After being rejected in love Schubert’s protagonist undertakes a solitary winter’s journey, where everything seems emblematic of his state: he’s pushed around by fate like the weathervane by the wind, showered with snow knocked off roofs by crows, joined by a raven which reminds him of death, and identifies himself with a despised itinerant hurdy-gurdy man. Watchmen has the same atmosphere of doom and gloom by being mostly set in autumn 1985, in the days leading up to All Souls Day on November 2nd, even concluding via the snowy wastes of Antarctica with the midwinter festival of Christmas. The twenty-four songs of Wintereisse are matched by Watchmen’s twelve chapters with eleven interludes and a kind of postlude. And the same themes of rejection and loneliness are present everywhere in the graphic novel. Continue reading “The witching hour”

Smuggling and skullduggery

Chesil2

J Meade Falkner Moonfleet
Puffin Classics 1994 (1898)

Chesil Beach in Dorset is a spectacular bank of pebbles stretching for nearly twenty miles along the Dorset coast, running in a north-easterly direction from south of Weymouth. Behind it for part of its length is a freshwater lagoon called the Fleet. I have happy memories camping near Fleet village with my young son in the early nineties, exploring the area and visiting Portland Bill and Weymouth. But it hasn’t always been known solely as a holiday area: in the 18th century smuggling was rife, as elsewhere on the British coast, and Moonfleet portrays — with only a little romanticism — the kind of activities in which smugglers were involved in this part of Dorset.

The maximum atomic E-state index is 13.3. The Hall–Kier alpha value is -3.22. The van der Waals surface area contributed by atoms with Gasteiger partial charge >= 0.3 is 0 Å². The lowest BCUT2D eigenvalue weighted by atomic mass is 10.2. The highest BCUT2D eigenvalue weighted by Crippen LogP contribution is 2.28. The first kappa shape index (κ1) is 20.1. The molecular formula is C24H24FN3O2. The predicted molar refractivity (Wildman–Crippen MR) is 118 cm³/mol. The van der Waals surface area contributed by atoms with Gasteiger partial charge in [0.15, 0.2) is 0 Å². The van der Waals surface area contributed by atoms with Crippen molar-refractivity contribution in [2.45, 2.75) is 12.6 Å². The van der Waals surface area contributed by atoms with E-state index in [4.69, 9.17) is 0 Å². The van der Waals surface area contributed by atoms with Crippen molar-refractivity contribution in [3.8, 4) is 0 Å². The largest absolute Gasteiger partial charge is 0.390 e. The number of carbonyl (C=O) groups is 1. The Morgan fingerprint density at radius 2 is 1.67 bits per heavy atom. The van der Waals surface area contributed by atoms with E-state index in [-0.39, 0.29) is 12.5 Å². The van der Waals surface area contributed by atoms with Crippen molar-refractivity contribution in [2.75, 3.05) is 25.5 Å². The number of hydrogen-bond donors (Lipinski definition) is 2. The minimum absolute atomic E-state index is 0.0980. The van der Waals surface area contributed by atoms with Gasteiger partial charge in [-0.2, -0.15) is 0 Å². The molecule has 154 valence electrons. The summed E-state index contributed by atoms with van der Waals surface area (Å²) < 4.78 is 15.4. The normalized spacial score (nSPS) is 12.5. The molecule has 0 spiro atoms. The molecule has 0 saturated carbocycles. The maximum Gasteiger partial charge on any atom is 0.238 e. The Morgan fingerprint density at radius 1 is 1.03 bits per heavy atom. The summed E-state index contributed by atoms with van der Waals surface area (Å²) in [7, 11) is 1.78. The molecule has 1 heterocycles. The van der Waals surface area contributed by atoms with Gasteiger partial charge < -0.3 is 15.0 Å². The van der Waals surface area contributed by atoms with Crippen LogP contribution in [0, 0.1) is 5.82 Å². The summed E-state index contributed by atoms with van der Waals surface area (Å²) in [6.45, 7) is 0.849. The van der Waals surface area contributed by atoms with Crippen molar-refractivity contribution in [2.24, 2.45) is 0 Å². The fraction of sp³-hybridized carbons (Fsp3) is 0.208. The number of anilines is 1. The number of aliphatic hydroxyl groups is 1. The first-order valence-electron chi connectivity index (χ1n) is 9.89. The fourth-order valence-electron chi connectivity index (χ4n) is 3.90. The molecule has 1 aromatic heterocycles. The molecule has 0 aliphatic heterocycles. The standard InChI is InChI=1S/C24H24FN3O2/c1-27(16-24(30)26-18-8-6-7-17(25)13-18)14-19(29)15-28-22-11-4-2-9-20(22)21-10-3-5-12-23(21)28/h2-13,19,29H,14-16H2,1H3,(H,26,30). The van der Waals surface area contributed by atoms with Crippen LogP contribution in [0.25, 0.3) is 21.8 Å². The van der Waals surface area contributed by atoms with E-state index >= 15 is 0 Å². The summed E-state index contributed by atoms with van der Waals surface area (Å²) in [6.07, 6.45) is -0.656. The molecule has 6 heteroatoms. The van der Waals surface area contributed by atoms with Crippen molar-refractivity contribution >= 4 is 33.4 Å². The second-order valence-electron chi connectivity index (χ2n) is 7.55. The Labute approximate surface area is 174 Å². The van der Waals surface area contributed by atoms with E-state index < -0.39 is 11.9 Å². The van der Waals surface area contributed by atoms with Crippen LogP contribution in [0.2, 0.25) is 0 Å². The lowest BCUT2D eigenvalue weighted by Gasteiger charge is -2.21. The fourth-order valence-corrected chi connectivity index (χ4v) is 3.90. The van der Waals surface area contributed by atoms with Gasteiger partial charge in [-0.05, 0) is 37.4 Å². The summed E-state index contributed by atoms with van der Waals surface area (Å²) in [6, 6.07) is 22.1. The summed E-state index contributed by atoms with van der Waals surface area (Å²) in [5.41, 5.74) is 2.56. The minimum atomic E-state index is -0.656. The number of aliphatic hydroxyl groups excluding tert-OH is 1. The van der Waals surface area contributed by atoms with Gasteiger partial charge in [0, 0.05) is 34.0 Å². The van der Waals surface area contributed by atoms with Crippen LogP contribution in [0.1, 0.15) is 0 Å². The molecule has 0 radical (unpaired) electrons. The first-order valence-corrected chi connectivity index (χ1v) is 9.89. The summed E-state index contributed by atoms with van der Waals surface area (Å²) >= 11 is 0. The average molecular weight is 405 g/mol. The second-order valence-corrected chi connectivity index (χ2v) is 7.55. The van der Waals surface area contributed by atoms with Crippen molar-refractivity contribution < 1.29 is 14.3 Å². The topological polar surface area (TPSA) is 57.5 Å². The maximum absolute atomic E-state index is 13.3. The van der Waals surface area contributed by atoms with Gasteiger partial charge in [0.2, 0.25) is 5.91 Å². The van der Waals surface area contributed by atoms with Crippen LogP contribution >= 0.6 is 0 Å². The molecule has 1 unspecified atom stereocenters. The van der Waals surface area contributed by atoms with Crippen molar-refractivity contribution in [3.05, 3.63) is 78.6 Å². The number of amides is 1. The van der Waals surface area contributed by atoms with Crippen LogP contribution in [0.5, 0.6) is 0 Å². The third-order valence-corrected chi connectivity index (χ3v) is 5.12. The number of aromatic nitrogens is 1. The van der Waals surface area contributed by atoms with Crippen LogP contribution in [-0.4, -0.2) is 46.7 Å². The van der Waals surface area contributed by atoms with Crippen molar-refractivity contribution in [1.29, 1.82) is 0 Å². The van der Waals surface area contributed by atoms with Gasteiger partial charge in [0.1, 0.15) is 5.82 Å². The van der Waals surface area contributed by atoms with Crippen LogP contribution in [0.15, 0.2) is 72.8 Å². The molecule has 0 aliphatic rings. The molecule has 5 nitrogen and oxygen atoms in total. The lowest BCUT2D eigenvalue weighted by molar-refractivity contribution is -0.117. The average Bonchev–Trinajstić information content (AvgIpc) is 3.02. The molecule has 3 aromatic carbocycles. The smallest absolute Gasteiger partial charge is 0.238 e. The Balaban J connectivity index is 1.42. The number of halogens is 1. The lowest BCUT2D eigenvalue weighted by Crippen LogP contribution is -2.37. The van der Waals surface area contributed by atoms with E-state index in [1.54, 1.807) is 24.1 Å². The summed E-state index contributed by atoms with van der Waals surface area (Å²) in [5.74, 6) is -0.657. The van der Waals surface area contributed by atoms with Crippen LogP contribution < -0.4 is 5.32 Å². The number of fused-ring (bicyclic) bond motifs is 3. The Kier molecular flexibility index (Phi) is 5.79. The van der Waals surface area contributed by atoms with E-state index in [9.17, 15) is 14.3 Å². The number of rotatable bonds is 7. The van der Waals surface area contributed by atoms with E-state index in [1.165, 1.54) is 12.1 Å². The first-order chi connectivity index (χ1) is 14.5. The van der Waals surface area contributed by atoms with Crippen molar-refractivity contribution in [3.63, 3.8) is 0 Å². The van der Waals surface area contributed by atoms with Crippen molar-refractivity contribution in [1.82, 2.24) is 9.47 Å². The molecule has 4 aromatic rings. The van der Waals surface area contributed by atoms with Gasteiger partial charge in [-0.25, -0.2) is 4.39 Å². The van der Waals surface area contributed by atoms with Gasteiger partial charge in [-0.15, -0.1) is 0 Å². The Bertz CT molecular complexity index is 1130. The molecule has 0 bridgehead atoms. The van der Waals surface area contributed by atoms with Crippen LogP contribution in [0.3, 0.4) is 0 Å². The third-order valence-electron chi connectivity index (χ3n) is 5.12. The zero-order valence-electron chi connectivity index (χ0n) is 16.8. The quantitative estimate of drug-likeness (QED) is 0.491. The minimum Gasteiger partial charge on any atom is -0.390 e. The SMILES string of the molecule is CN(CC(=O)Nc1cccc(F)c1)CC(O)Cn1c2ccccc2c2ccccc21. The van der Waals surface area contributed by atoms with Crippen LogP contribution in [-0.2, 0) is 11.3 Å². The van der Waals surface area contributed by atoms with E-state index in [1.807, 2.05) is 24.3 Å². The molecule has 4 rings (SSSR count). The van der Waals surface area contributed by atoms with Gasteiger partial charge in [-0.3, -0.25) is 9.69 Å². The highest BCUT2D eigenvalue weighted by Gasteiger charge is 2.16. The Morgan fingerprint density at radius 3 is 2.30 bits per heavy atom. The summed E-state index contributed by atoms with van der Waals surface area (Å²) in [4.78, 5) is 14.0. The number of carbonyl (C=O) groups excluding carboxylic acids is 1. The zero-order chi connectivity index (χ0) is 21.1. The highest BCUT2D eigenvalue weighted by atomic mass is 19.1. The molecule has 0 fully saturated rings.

Written fifteen years after Treasure Island Moonfleet superficially resembles that earlier adventure story: both are set in the 18th century, both have a young protagonist falling under the spell of a charismatic father-figure, both involve a search for ill-gotten treasure — the location of which is indicated by the chance discovery of a document — and feature an inn and an overseas voyage, though one features pirates and the other smugglers. But there are differences: Continue reading “Smuggling and skullduggery”

No mercy for Clemency?

Audley End

Julia Lee The Mysterious Misadventures of Clemency Wrigglesworth
Oxford University Press 2013